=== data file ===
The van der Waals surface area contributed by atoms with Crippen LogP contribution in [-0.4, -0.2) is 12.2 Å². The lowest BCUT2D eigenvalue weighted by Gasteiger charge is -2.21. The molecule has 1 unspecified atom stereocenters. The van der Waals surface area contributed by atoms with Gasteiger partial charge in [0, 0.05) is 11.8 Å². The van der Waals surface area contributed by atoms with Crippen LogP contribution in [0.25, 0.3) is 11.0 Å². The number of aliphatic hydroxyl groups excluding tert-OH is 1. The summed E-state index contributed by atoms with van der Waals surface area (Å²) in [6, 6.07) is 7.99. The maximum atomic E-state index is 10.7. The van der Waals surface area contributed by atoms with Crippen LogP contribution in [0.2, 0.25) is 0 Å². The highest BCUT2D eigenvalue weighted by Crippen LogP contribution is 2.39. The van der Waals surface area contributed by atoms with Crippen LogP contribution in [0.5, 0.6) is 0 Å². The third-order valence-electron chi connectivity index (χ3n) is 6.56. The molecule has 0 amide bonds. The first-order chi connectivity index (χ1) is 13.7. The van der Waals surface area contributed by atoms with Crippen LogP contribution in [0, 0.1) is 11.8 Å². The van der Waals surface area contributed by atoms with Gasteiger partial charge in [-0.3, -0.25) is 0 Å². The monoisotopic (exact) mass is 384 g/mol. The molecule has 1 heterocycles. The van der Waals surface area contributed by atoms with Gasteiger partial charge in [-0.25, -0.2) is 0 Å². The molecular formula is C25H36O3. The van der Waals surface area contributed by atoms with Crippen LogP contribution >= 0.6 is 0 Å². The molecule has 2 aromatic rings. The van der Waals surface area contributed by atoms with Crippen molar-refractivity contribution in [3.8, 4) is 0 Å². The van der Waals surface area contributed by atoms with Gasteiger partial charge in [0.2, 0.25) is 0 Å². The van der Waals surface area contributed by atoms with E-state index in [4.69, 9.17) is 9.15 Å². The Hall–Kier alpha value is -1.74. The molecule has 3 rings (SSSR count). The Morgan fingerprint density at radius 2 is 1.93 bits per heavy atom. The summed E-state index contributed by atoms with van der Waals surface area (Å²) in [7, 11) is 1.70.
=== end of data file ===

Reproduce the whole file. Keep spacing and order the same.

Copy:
The van der Waals surface area contributed by atoms with Crippen LogP contribution in [-0.4, -0.2) is 12.2 Å². The lowest BCUT2D eigenvalue weighted by Gasteiger charge is -2.21. The molecule has 1 unspecified atom stereocenters. The van der Waals surface area contributed by atoms with Gasteiger partial charge in [0, 0.05) is 11.8 Å². The van der Waals surface area contributed by atoms with Crippen LogP contribution in [0.25, 0.3) is 11.0 Å². The number of aliphatic hydroxyl groups excluding tert-OH is 1. The summed E-state index contributed by atoms with van der Waals surface area (Å²) in [6, 6.07) is 7.99. The maximum atomic E-state index is 10.7. The van der Waals surface area contributed by atoms with Crippen LogP contribution in [0.2, 0.25) is 0 Å². The highest BCUT2D eigenvalue weighted by Crippen LogP contribution is 2.39. The van der Waals surface area contributed by atoms with Crippen LogP contribution in [0.5, 0.6) is 0 Å². The third-order valence-electron chi connectivity index (χ3n) is 6.56. The molecule has 0 amide bonds. The first-order chi connectivity index (χ1) is 13.7. The van der Waals surface area contributed by atoms with Crippen LogP contribution in [0, 0.1) is 11.8 Å². The van der Waals surface area contributed by atoms with Gasteiger partial charge in [-0.3, -0.25) is 0 Å². The monoisotopic (exact) mass is 384 g/mol. The molecule has 1 heterocycles. The van der Waals surface area contributed by atoms with Gasteiger partial charge in [-0.25, -0.2) is 0 Å². The molecular formula is C25H36O3. The van der Waals surface area contributed by atoms with Crippen LogP contribution >= 0.6 is 0 Å². The molecule has 2 aromatic rings. The van der Waals surface area contributed by atoms with Crippen molar-refractivity contribution in [3.8, 4) is 0 Å². The van der Waals surface area contributed by atoms with Gasteiger partial charge in [0.2, 0.25) is 0 Å². The van der Waals surface area contributed by atoms with E-state index in [4.69, 9.17) is 9.15 Å². The Hall–Kier alpha value is -1.74. The molecule has 3 rings (SSSR count). The Morgan fingerprint density at radius 2 is 1.93 bits per heavy atom. The summed E-state index contributed by atoms with van der Waals surface area (Å²) in [7, 11) is 1.70.